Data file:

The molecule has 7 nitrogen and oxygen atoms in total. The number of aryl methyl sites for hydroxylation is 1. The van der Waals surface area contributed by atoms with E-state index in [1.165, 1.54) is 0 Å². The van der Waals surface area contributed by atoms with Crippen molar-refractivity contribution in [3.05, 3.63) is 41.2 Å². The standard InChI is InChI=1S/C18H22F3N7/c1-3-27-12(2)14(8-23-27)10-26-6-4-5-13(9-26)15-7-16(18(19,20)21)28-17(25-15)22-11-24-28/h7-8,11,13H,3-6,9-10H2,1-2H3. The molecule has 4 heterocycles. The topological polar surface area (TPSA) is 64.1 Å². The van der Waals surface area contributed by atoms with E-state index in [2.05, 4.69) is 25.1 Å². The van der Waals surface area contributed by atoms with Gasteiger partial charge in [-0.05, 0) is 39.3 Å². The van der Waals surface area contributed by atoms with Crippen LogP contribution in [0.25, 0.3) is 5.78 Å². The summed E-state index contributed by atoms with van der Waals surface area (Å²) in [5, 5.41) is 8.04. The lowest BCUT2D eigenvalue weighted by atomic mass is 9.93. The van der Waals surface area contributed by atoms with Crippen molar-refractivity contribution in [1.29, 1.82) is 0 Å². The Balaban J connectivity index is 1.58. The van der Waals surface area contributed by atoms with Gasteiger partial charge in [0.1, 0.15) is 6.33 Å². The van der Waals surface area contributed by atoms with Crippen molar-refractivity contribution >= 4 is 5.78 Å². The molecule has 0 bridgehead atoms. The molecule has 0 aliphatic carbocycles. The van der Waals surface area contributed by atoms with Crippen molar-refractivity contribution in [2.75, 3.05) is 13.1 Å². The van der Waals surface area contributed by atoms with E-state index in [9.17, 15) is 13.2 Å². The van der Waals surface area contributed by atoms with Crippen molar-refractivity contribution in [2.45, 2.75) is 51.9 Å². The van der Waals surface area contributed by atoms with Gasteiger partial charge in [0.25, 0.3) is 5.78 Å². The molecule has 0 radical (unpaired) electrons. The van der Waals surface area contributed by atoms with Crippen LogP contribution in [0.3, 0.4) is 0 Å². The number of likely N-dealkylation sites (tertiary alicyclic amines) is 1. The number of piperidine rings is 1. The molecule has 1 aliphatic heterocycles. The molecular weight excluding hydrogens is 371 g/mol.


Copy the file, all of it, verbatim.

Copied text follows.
The molecule has 7 nitrogen and oxygen atoms in total. The number of aryl methyl sites for hydroxylation is 1. The van der Waals surface area contributed by atoms with E-state index in [1.165, 1.54) is 0 Å². The van der Waals surface area contributed by atoms with Crippen molar-refractivity contribution in [3.05, 3.63) is 41.2 Å². The standard InChI is InChI=1S/C18H22F3N7/c1-3-27-12(2)14(8-23-27)10-26-6-4-5-13(9-26)15-7-16(18(19,20)21)28-17(25-15)22-11-24-28/h7-8,11,13H,3-6,9-10H2,1-2H3. The molecule has 4 heterocycles. The topological polar surface area (TPSA) is 64.1 Å². The van der Waals surface area contributed by atoms with E-state index in [2.05, 4.69) is 25.1 Å². The van der Waals surface area contributed by atoms with Gasteiger partial charge in [-0.05, 0) is 39.3 Å². The van der Waals surface area contributed by atoms with Crippen LogP contribution in [0.25, 0.3) is 5.78 Å². The summed E-state index contributed by atoms with van der Waals surface area (Å²) in [5, 5.41) is 8.04. The lowest BCUT2D eigenvalue weighted by atomic mass is 9.93. The van der Waals surface area contributed by atoms with Crippen molar-refractivity contribution in [1.29, 1.82) is 0 Å². The Balaban J connectivity index is 1.58. The van der Waals surface area contributed by atoms with Gasteiger partial charge in [0.1, 0.15) is 6.33 Å². The van der Waals surface area contributed by atoms with Crippen molar-refractivity contribution >= 4 is 5.78 Å². The molecule has 0 bridgehead atoms. The molecule has 0 aliphatic carbocycles. The van der Waals surface area contributed by atoms with Crippen molar-refractivity contribution in [2.75, 3.05) is 13.1 Å². The van der Waals surface area contributed by atoms with E-state index in [9.17, 15) is 13.2 Å². The van der Waals surface area contributed by atoms with Crippen molar-refractivity contribution in [2.45, 2.75) is 51.9 Å². The van der Waals surface area contributed by atoms with Gasteiger partial charge in [0.25, 0.3) is 5.78 Å². The molecule has 0 radical (unpaired) electrons. The van der Waals surface area contributed by atoms with Crippen LogP contribution in [0.3, 0.4) is 0 Å². The number of likely N-dealkylation sites (tertiary alicyclic amines) is 1. The number of piperidine rings is 1. The molecule has 1 aliphatic heterocycles. The molecular weight excluding hydrogens is 371 g/mol.